With this being a Theology course and all, I find my classes are deeply intellectual, analytical, and academic and a part of me is grieved that we're picking God apart like this-- even as I realize how vital it is to really dig in and look at Him and all that He embodies in this way. Nonetheless, my heart was more blessed than I can say tonight when I went to the first of a series of student meetings called 'Resonate'. It's a night of praise, worship, and prayer done by students for students and it's just where some of us basically get together after lots of deep study to regroup and refocus our minds and hearts on simply loving God-- the motivation for taking this course in the first place. I love the new worship songs I'm learning here but some are still so unfamilliar that I would find myself standing there eyes closed just listening. I am so struck as I stand there hearing voices from all over the world raised to bless his name all around me. And again I stand in awe of His unfathomable purpose in bringing me here and placing me among them. Me?? I am struck by the divine appointment of it. You have Kalun (originally from China but raised in England), who must be one of the most talented and gifted people God has made, strumming the guitar and singing in a gorgeous, God-glorifying voice, Emmanuel (originally from Nigeria but has been living in England for a number of years now) mastering the guitar, Paul (British, but grew up in the Reunion Islands where his parents were missionaries) leading worship, Claire (Northern Ireland) giving her testimony of God's faithfulness so personably and personally, Leticia (Brazil)-- amazing, amazing girl-- praying God's Word over all of us, and then all these awesome worshippers of The King from places like Holland, Korea, Zimbabwe and everywhere in between, and then there's me, the one and only American... I really don't know why I'm here. I don't know what He has in store. But I'm thankful that He has not lifted/will not lift His hand from me until He's led me to the very streets of gold...

There is forever more to say!! But... too much is just too much so I'll have to save it for another letter another day. Thank you so much for all of you who pray for me. I can tell He's been hearing those prayers...

May you be so very richly blessed as you seek Him!
Leah <><

Thursday, 22 September 2005

These Days...

Ahh, to be in England in the autumn... : )

It's lovely here these days. I find myself sprawled out on the grass in the afternoons and evenings just soaking up the sun and studying The Word. Little children run by and shout hello in sweet little accents : ) Or new friends pass by and invite me to this and that. Last night it was shopping so I went along and deepened friendships on the walk to Asda-- a store owned by Wal-mart!-- and back.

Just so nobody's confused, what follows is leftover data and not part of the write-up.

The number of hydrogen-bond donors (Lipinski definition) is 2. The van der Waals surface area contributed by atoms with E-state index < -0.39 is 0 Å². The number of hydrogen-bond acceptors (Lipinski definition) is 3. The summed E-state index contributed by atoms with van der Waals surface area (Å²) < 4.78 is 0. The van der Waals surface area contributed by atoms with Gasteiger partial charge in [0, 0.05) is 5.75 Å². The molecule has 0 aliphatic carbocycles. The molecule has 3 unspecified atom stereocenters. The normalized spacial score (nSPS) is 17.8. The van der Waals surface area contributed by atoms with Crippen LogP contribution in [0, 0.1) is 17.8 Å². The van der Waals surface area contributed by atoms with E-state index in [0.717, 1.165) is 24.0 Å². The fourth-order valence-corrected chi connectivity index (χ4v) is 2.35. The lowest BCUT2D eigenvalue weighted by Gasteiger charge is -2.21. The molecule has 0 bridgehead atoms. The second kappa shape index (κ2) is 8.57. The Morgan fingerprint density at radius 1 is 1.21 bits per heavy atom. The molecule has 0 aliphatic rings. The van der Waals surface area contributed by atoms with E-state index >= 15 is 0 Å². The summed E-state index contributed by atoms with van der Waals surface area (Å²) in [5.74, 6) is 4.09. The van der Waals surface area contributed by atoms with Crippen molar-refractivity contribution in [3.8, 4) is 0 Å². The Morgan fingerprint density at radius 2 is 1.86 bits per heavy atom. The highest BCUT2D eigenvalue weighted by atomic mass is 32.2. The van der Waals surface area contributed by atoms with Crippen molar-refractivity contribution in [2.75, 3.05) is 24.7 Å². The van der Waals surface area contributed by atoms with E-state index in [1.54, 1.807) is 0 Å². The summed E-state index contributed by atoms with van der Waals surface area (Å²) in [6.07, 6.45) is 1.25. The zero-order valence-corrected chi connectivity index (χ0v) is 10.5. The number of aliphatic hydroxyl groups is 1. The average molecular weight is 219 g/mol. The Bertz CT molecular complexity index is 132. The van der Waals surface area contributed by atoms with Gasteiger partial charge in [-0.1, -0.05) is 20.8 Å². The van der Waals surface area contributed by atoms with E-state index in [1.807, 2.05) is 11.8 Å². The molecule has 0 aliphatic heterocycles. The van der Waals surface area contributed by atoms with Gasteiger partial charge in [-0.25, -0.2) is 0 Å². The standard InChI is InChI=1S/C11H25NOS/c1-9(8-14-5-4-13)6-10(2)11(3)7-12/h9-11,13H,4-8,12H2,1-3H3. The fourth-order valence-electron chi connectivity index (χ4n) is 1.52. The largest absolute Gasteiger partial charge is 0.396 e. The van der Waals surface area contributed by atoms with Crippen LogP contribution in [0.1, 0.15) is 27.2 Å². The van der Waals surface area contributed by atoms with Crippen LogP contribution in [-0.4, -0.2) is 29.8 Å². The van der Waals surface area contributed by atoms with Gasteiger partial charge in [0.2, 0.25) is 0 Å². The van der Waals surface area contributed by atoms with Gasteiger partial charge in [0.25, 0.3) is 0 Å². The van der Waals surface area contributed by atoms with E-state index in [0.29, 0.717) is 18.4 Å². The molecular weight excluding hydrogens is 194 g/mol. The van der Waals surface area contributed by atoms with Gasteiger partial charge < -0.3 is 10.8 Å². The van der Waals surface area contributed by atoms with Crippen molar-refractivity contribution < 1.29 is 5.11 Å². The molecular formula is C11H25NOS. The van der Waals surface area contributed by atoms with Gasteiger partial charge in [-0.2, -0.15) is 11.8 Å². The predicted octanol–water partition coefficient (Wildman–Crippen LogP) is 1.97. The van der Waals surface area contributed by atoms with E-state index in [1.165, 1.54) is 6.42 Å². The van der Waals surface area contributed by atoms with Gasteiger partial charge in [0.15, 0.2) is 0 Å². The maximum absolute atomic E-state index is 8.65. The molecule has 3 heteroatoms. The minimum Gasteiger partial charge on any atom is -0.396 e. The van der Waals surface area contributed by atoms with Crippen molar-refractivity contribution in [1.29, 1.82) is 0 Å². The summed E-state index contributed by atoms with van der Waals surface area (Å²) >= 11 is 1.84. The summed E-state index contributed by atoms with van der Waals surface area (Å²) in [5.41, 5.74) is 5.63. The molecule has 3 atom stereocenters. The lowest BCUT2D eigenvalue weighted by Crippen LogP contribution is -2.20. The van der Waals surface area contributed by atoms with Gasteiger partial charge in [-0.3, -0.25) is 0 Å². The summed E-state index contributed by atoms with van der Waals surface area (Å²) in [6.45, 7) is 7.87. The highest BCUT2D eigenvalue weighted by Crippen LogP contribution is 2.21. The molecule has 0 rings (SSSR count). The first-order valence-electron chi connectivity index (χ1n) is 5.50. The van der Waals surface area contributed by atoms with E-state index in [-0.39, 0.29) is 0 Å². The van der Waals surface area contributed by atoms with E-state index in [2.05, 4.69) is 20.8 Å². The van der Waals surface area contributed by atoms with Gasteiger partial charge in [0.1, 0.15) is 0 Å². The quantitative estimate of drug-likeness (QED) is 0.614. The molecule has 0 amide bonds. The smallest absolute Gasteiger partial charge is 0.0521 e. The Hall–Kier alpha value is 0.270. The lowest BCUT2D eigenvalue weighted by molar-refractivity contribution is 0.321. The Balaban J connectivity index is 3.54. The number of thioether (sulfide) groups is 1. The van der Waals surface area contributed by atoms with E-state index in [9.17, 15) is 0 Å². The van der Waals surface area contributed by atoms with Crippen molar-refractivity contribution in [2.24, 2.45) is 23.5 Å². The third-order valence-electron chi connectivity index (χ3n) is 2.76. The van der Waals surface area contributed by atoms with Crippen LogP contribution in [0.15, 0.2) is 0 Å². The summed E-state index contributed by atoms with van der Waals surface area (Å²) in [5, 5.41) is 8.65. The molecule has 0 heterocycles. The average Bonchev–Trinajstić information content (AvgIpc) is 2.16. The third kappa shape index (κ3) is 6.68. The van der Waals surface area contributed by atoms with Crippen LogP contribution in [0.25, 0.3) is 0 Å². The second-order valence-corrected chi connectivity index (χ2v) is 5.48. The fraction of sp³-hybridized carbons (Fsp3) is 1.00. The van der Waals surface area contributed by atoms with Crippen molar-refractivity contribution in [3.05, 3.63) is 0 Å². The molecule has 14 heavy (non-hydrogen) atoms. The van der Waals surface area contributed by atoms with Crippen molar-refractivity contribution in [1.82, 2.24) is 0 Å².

Last night Suzanne (Scotland) had a couple of us [me, Tabitha (Zimbabwe), Leticia (Brazil), Hot-Lin (Indonesia), and then Shemil (India) just sort of showed up and hung around : )] over to her room for tea so we brought our own mugs and sat about on the floor with warm, milky tea and interesting conversation. Some accents I can understand better than others, but everyone is so interesting! I've decided with certainty that I love having tea on the dormroom floor : )

Leticia (Brazil) is one of the greatest people I have met so far. We're becoming fast friends. Her heart for the Lord is so beautiful and she's wise beyond her years. We've decided to be prayer partners and hold one another accountable. I need to be in her room in 16 minutes for our first prayer time so I'd better hurry!!

We had a sort of church fair here yesterday, when representative from at least 30 of the area churches came here and set up tables and we got to go around and visit with them about their churches and get reading material and directions. One sweet lady named Skye even invited my friend Marge (Hasting, Sussex, England) and I over for dinner after church since Redcliffe doesn't serve meals on Sunday : ) She has a newborn baby, besides : ) So, next week I'm going with Leticia to Brunswick Baptist and then the Sunday after I'll try Skye's church which is a beautiful old cathedral called St. Catharine's. It's a Church of England (Anglican) church so that will be an experience in itself-- but one that I'm excited to have : )

Sunny (S. korea) has asked me to sing on the worship team for Wednesday devotions...

This afternoon one of my favorite (it's not nice to choose favorites, but I'm afraid I can't help it in this case!) people, Claire from Northern Ireland, ran up and down my hall calling us out to play volleyball and we struck up an informal game : ) I haven't played since Mrs. Goeden's gym class Snicker championships : ) But it was fun. The guys on my team were gracious and taught me all that I'd forgotten and jokingly voted me Most Valuable Player because I am so incredibly un-talented : )